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Olga Kurylenko and Russell Crowe in a still from the movie The Water Diviner.

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A decade ago, Russell Crowe and Renée Zellweger starred together in Cinderella Man. He played a broken-down boxer fighting for a comeback; she played his loving wife. At the time the film was shooting, he was 40; she was 35.

Today, she's 45, and has apparently subjected herself to plastic surgery so radical she is unrecognizable, her distinctive chubby cheeks and droopy lids replaced with a thinner face and wider eyes. She also hasn't had a hit movie in years, which may be why she felt the need to change her appearance.

Meanwhile, Crowe has starred in Noah, Les Misérables and Robin Hood and, now a grizzled 50, has told an Australian magazine that middle-aged actresses complaining about a lack of parts just need to take age-appropriate roles instead of expecting to be cast as the ingenue.

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"The best thing about the industry I'm in – movies – is that there are roles for people in all different stages of life," he told The Australian Women's Weekly as he patted himself on the back for playing the father of adult sons in his new movie The Water Diviner. "To be honest, I think you'll find that the woman who is saying that [the roles have dried up] is the woman who at 40, 45, 48, still wants to play the ingenue, and can't understand why she's not being cast as the 21 year old."

Well, A Beautiful Mind notwithstanding, nobody ever cast Crowe for his brains. There has been understandable outrage on Twitter over his remarks; apparently, Crowe is completely blind to both his white, male, movie-star privilege and to the ferocious double standards that persist in the movie business when it comes to age-appropriate casting. After he suggested Meryl Streep and Helen Mirren were proof the complaint was "bullshit," he went on to say that, for his part, he could not be the Gladiator forever.

Well, perhaps if offered the role today, the wrinkled, paunchy Crowe would now decline to play the muscled warrior he created 15 years ago, but he thinks nothing of casting himself as the romantic interest of a woman 15 years his junior. In The Water Diviner, which he directed himself, his co-star is the 35-year-old Olga Kurylenko, playing a local who helps his character, an Australian who has travelled to Turkey after his three sons are lost at the battle of Galliopoli. The character is a sympathetic, widowed Turkish hotel keeper, but if you're thinking head-scarf and grey hair, think again. Kurylenko is, of course, heart-stoppingly beautiful.

Crowe is by no means the only offender in the May-December casting game: Harrison Ford, who is probably the worst, was 66 when he returned to the role of Indiana Jones, playing against a 39-year-old Cate Blanchett; Sean Connery was stupid enough to try a comeback romp with the Bond girls at age 53 in Never Say Never Again. Still, if you look through Crowe's résumé, you will be hard pressed to find a female co-star his age or older. In Noah (and A Beautiful Mind) he co-starred with Jennifer Connelly, now 44; his co-stars for Broken City (Catherine Zeta-Jones) and Robin Hood (Blanchett) are both five years younger.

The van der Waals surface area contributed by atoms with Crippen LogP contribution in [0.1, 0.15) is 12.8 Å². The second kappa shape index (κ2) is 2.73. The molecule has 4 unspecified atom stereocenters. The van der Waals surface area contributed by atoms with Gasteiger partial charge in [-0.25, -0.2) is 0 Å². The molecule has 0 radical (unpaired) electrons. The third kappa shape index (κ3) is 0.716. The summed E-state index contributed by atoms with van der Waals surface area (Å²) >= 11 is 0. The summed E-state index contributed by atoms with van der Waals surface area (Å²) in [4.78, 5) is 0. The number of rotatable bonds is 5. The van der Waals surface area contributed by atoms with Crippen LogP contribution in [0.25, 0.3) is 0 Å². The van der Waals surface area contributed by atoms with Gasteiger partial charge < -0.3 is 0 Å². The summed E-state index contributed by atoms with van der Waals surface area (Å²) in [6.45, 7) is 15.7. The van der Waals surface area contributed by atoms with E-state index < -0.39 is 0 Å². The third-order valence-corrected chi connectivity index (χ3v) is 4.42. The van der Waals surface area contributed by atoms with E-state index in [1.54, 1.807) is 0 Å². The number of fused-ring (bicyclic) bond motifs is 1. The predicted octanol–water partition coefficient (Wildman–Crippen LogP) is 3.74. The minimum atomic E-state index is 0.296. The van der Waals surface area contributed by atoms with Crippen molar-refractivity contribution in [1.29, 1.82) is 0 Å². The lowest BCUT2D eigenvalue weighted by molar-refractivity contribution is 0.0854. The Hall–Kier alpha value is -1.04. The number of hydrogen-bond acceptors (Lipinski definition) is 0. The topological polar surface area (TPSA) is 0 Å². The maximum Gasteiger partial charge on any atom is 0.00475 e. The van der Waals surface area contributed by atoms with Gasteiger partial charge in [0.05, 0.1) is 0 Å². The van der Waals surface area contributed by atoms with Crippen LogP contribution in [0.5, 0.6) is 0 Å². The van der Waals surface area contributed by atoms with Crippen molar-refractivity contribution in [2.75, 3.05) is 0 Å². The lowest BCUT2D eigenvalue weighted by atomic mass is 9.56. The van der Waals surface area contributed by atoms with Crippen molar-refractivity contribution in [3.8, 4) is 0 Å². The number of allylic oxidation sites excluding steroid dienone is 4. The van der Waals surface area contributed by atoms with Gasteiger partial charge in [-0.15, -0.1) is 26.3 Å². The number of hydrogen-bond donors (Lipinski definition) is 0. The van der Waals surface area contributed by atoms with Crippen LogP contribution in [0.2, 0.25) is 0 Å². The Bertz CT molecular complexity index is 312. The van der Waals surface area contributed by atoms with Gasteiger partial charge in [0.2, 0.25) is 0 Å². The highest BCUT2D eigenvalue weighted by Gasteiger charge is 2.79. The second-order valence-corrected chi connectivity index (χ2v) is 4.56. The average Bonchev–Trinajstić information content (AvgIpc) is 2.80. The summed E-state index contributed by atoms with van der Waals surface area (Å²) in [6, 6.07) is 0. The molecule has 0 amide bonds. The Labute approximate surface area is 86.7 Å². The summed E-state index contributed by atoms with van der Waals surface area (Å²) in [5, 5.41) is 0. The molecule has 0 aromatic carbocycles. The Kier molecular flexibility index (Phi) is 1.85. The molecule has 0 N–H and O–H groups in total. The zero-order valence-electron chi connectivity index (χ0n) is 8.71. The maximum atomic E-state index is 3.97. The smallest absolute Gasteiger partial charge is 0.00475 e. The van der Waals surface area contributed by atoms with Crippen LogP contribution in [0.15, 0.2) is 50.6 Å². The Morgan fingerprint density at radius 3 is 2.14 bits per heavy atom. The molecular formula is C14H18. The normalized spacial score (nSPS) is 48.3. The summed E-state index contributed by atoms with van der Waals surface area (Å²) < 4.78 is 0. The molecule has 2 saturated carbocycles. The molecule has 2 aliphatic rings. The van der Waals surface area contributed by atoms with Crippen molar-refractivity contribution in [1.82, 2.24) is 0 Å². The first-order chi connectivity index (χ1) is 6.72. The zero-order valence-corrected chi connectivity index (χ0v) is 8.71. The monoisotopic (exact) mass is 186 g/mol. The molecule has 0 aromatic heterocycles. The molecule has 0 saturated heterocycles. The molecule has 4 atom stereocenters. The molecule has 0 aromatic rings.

The movies remain a deeply sexist business, and if middle-aged actresses complain about a lack of parts, it is because producers prefer that female leads be played by women under 40 – realism be damned. I know a Canadian actress who, not long after her 40th birthday, was told by a casting director that she was too old to appear on screen as the wife of her own husband, an actor then in his mid-40s.

If such a woman considers plastic surgery, who can blame her? She has been told that her career depends on not looking her age. Streep and Mirren are two unusual examples who have managed the difficult transition to the honoured place of gracious grande dame. There's only room for a couple of them and, in a field where there are already more parts for men to begin with – Crowe has made a specialty of all-male movies such 3:10 to Yuma and Master and Commander – their female peers have simply left the screen while their male peers are busy kissing women of the next generation.

I am not sure if the May-December thing really plays to the fantasies of those young male movie viewers the studios are always courting – after all, the young men who go to movies can have some expectation of dating real young women. Perhaps what it reflects are the weirdly out-of-date fantasies of male movie executives who apparently still inhabit a world in which male power buys female sexuality. It will take audiences, who are often well ahead of the studios on social issues, demanding more realistic portrayals of women for things to improve. In the meantime, Crowe should go soak his old, grey head – and find himself a 50-year-old co-star for his next project.

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